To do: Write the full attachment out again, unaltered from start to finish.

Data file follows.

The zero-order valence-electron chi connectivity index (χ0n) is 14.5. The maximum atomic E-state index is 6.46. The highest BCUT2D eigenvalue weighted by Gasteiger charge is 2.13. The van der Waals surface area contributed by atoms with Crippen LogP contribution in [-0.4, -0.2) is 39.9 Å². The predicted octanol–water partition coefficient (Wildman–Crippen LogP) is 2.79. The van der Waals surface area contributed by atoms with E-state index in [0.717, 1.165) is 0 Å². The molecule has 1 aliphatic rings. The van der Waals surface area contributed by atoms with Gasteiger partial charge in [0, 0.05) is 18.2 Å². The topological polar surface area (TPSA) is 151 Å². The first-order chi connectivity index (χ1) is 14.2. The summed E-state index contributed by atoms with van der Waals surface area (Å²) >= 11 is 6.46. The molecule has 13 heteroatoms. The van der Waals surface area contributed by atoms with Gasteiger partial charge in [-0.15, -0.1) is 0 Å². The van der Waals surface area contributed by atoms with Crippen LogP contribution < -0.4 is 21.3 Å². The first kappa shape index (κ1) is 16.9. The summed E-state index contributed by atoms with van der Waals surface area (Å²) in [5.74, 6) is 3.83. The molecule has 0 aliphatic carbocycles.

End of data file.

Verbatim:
The zero-order valence-electron chi connectivity index (χ0n) is 14.5. The maximum atomic E-state index is 6.46. The highest BCUT2D eigenvalue weighted by Gasteiger charge is 2.13. The van der Waals surface area contributed by atoms with Crippen LogP contribution in [-0.4, -0.2) is 39.9 Å². The predicted octanol–water partition coefficient (Wildman–Crippen LogP) is 2.79. The van der Waals surface area contributed by atoms with E-state index in [0.717, 1.165) is 0 Å². The molecule has 1 aliphatic rings. The van der Waals surface area contributed by atoms with Gasteiger partial charge in [0, 0.05) is 18.2 Å². The topological polar surface area (TPSA) is 151 Å². The first-order chi connectivity index (χ1) is 14.2. The summed E-state index contributed by atoms with van der Waals surface area (Å²) >= 11 is 6.46. The molecule has 13 heteroatoms. The van der Waals surface area contributed by atoms with Gasteiger partial charge in [-0.15, -0.1) is 0 Å². The van der Waals surface area contributed by atoms with Crippen LogP contribution < -0.4 is 21.3 Å². The first kappa shape index (κ1) is 16.9. The summed E-state index contributed by atoms with van der Waals surface area (Å²) in [5.74, 6) is 3.83. The molecule has 0 aliphatic carbocycles.